Where you are providing food services, high standards of hygiene in the preparation and delivery of that food is of paramount importance. A food safety audit would provide the ideal grounding to challenge your current position and provide an action plan to get on track.
Ensuring that your contractors are doing a good job is not just satisfying a Service Level Agreement (SLA), but making sure what they are actually delivering is right for your organisation.
With everything from total facilities management (TFM) style contracts in place to specialist “on call” providers, it remains your responsibility from a duty holder perspective to ensure you have the right levels of compliance, understanding and roles and responsibilities in place.
We offer a range of tailored assessments, backed, where needed, with testing and examination work, to help you identify the work being undertaken and how valuable it really is.
Floods over the past few years have highlighted the urgent need for long-term business continuity planning.
Flooding also has secondary problems as it can cause travel problems, power cuts and water supply disruption.
We can carry out a flood risk assessment to see where your biggest risks are and help you to minimise the impact to your organisation.
A whole science of its own, health and safety is a fundamental part of all business activities, or at least should be.
Dependent on the nature of your business, the list of activities you undertake and the impact they have will vary. Breaking down these activities is the key to understanding how they support the business.
We offer an array of solutions from strategic, high-level policy issues to specific operational controls, covering reviews, risk assessments and training, as well as documentation and policy development or support that can all help you to achieve your aims.
Work-related musculoskeletal disorders (WRMSD) are the most common cause of occupational ill health in the UK, affecting over 500,000 people in 2015/16 according to Health and Safety Executive (HSE).
“Work activities that present a risk of WRMSD range from lifting heavy loads and assembly-line work through to using display screen equipment. Back injuries are most commonly associated with lifting and handling activities, upper limb disorders with repetitive tasks and display screen use”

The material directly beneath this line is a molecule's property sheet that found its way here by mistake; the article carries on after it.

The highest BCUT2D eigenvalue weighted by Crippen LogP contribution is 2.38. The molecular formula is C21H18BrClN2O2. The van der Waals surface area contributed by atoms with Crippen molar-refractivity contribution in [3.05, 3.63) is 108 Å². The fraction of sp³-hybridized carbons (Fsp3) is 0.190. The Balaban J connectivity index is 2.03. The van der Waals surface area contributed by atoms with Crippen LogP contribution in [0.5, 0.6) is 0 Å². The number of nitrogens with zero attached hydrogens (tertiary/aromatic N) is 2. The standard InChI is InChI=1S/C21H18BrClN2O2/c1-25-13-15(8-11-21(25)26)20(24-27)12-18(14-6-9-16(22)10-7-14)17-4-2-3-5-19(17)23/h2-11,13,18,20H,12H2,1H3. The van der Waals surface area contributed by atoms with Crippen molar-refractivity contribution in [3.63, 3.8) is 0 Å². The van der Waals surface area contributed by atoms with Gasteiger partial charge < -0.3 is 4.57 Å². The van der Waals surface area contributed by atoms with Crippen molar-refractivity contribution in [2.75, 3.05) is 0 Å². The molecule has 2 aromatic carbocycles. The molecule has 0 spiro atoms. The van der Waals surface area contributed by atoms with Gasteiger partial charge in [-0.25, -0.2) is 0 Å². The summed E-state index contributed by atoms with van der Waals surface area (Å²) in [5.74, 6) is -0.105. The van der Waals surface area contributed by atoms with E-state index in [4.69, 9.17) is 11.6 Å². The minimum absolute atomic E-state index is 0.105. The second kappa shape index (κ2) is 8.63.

Display screen equipment risk assessment (also known as workstation assessments) have been a requirement since 1992 through the Display Screen Equipment (DSE) Regulations. The Regulations are designed to protect “people who habitually use DSE for the purposes of an employer’s undertaking as a significant part of their normal work.”
Covering aspects including screen, keyboard, mouse, chair, desk, environment and software, the assessment should consider the users set up. Where appropriate, simple adjustments could make them more comfortable and the equipment easier to use. Length of time working at the screen and the type of work being undertaken are other factors to consider.
Employers need to identify how they are going to comply with the regulations as well as the means with which they will assess and implement any adjustments required.
Assessments should be reviewed periodically (depending on the company policy), or where there is reason to suspect that the existing is no longer valid or there has been a significant change in the matters to which it relates; and where as a result of any such review changes to an assessment are required.
Legionnaires' disease The control of legionella bacteria in water systems, Approved Code of Practice and guidance on regulations (L8) 2013 sets the current requirements for Legionella management including risk assessment.
L8 applies “to the control of Legionella bacteria, in any undertaking involving a work activity managed by you or on your behalf. It applies to premises controlled in connection with a trade, business or other undertaking where water is used or stored; and where there is a means of creating and transmitting water droplets (aerosols) which may be inhaled”.
We offer Legionella risk assessments, accredited through UKAS, together with award-winning management systems, written schemes, training and support. With our own in-house laboratory, our sampling and testing is also UKAS accredited, providing you with complete peace of mind.
Your Legionella risk assessment and management system should be designed to demonstrate your, effective ongoing compliance.
Legionnaires' disease The control of Legionella bacteria in water systems, Approved Code of Practice and guidance on regulations (L8) 2013, sets out clear guidance on when a review of your risk assessment is needed. This states: